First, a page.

Anastasia Tsioulcas

Anastasia Tsioulcas is an Associate Producer for NPR Music. In this role she is responsible for producing, blogging and occasional reporting on classical and world music.

Tsioulcas is co-host of NPR's classical music blog, Deceptive Cadence, and also produces live concert webcasts, ranging from Member Station co-productions to other live concerts and special events, including Field Recordings and Tiny Desk Concerts, that she's helped curate and produce.

While here at NPR, Tsioulcas has produced, coordinated and reported on a variety of topics and initiatives including rallying a few hundred singers to Times Square for a "flash choir" to sing the world premiere of a new Philip Glass piece, commissioned by NPR Music. Tsioulcas also had the opportunity to speak with Pulitzer Prize-winning composer Steve Reich about his piece WTC 9/11 and she produced and co-hosted a live concert at (Le) Poisson Rouge with legendary conductor Daniel Barenboim and his West-Eastern Divan Orchestra, comprised of players from Israel and across the Arab world.

Prior to joining NPR in April 2011, she was widely published as a writer on both classical and world music, and was the former North America editor for Gramophone Magazine and the classical music columnist for Billboard. She has also been an on-air contributor to many public radio programs, including WNYC's Soundcheck, Minnesota Public Radio's The Savvy Traveler, Public Radio International's Weekend America, and the BBC's The World. As a world music journalist, she has reported from across north and western Africa, South Asia and Europe on the music and culture of those regions.

Born in Boston, Tsioulcas was trained from an early age as a Western classical violinist and violist. She holds a BA from Barnard College, Columbia University in comparative religion.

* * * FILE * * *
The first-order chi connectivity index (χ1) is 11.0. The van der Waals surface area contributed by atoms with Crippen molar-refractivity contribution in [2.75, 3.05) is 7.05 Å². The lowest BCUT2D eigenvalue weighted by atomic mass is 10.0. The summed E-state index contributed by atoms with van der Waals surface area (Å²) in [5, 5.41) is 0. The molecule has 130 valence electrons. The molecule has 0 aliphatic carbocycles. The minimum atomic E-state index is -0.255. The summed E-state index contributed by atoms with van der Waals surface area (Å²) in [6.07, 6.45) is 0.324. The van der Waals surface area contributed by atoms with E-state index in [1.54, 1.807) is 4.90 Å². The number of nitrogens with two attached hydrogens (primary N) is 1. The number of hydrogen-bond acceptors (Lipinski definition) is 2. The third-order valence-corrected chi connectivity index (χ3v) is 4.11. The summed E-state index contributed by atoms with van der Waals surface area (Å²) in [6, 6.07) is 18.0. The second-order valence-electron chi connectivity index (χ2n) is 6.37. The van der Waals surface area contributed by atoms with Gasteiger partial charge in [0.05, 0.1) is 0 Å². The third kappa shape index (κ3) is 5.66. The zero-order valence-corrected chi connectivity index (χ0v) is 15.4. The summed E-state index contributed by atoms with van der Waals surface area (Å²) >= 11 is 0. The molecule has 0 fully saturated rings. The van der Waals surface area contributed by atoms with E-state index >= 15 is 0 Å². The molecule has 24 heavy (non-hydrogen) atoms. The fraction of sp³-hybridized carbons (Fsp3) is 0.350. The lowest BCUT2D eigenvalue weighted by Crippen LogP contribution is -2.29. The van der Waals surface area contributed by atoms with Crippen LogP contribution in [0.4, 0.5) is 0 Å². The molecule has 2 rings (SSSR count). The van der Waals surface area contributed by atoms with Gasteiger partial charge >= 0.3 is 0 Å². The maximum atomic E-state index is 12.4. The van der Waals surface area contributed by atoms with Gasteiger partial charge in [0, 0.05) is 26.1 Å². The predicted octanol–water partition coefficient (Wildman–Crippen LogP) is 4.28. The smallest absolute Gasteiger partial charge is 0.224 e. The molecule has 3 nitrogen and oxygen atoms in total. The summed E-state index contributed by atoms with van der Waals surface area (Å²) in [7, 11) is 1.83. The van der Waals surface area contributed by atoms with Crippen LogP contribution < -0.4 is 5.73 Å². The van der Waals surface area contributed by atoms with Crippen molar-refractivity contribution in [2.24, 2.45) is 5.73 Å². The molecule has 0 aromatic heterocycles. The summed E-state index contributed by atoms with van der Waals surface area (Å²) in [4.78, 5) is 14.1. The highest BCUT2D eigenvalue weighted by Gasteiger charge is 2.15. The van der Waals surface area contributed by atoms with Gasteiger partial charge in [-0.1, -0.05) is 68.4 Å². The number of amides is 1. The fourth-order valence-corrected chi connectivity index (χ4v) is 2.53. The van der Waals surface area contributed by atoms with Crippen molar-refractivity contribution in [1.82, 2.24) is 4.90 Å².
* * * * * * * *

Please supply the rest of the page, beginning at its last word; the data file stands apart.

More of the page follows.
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Deceptive Cadence
11:08 pm
Thu March 5, 2015

Young Composer's Work Dropped For Nazi Melody

21-year-old Estonian-American composer Jonas Tarm.
Elena Snow Courtesy of the artist

Originally published on Sun March 8, 2015 7:28 am

It was supposed to be a celebratory occasion, a high-profile performance of a piece given life by the orchestra that commissioned it — a young composer's music played by other young musicians.

Instead, the performance scheduled for Sunday of Jonas Tarm's music at Carnegie Hall by the highly regarded New York Youth Symphony (NYYS) has been canceled after it came to the attention of the ensemble's administration that the piece contains a quotation from the Nazi "Horst Wessel Lied."

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Music Documentaries
7:20 am
Wed March 4, 2015

Latitudes: The Film 'The Last Song Before The War'

Members of the Tuareg band Tartit at Mali's Festival of the Desert in 2011.
Courtesy of Kiley Kraskouskas

Originally published on Thu March 12, 2015 7:39 am

One of the best recently released music documentaries — The Last Song Before The War — wasn't originally supposed to be about music.

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Deceptive Cadence
3:26 pm
Tue February 24, 2015